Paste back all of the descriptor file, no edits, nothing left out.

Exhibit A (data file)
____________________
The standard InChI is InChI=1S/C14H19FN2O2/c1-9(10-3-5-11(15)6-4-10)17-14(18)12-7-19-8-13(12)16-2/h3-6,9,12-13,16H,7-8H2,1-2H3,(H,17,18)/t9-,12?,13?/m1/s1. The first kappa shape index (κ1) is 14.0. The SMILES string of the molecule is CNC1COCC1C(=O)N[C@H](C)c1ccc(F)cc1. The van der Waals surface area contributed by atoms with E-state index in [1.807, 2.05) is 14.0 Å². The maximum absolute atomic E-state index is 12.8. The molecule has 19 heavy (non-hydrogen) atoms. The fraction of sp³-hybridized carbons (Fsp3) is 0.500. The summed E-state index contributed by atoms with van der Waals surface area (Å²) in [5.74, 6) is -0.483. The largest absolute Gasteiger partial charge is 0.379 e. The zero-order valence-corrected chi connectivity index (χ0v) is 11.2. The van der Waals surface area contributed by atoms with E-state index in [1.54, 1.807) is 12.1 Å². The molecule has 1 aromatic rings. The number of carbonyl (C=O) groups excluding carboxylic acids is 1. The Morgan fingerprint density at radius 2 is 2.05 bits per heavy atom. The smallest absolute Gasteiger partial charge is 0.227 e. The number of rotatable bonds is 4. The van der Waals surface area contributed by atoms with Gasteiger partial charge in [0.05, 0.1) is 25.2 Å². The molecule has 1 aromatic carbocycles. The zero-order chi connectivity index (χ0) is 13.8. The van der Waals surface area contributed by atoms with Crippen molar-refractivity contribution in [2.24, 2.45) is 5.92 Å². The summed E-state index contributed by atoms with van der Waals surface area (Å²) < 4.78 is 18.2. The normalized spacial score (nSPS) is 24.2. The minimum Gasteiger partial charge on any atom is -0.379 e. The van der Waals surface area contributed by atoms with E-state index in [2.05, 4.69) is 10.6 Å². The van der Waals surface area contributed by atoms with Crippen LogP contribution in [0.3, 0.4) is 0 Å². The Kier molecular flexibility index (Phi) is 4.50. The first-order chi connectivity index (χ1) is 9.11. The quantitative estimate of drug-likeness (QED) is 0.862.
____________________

The standard InChI is InChI=1S/C14H19FN2O2/c1-9(10-3-5-11(15)6-4-10)17-14(18)12-7-19-8-13(12)16-2/h3-6,9,12-13,16H,7-8H2,1-2H3,(H,17,18)/t9-,12?,13?/m1/s1. The first kappa shape index (κ1) is 14.0. The SMILES string of the molecule is CNC1COCC1C(=O)N[C@H](C)c1ccc(F)cc1. The van der Waals surface area contributed by atoms with E-state index in [1.807, 2.05) is 14.0 Å². The maximum absolute atomic E-state index is 12.8. The molecule has 19 heavy (non-hydrogen) atoms. The fraction of sp³-hybridized carbons (Fsp3) is 0.500. The summed E-state index contributed by atoms with van der Waals surface area (Å²) in [5.74, 6) is -0.483. The largest absolute Gasteiger partial charge is 0.379 e. The zero-order valence-corrected chi connectivity index (χ0v) is 11.2. The van der Waals surface area contributed by atoms with E-state index in [1.54, 1.807) is 12.1 Å². The molecule has 1 aromatic rings. The number of carbonyl (C=O) groups excluding carboxylic acids is 1. The Morgan fingerprint density at radius 2 is 2.05 bits per heavy atom. The smallest absolute Gasteiger partial charge is 0.227 e. The number of rotatable bonds is 4. The van der Waals surface area contributed by atoms with Gasteiger partial charge in [0.05, 0.1) is 25.2 Å². The molecule has 1 aromatic carbocycles. The zero-order chi connectivity index (χ0) is 13.8. The van der Waals surface area contributed by atoms with Crippen molar-refractivity contribution in [2.24, 2.45) is 5.92 Å². The summed E-state index contributed by atoms with van der Waals surface area (Å²) < 4.78 is 18.2. The normalized spacial score (nSPS) is 24.2. The minimum Gasteiger partial charge on any atom is -0.379 e. The van der Waals surface area contributed by atoms with E-state index in [2.05, 4.69) is 10.6 Å². The van der Waals surface area contributed by atoms with Crippen LogP contribution in [0.3, 0.4) is 0 Å². The Kier molecular flexibility index (Phi) is 4.50. The first-order chi connectivity index (χ1) is 9.11. The quantitative estimate of drug-likeness (QED) is 0.862.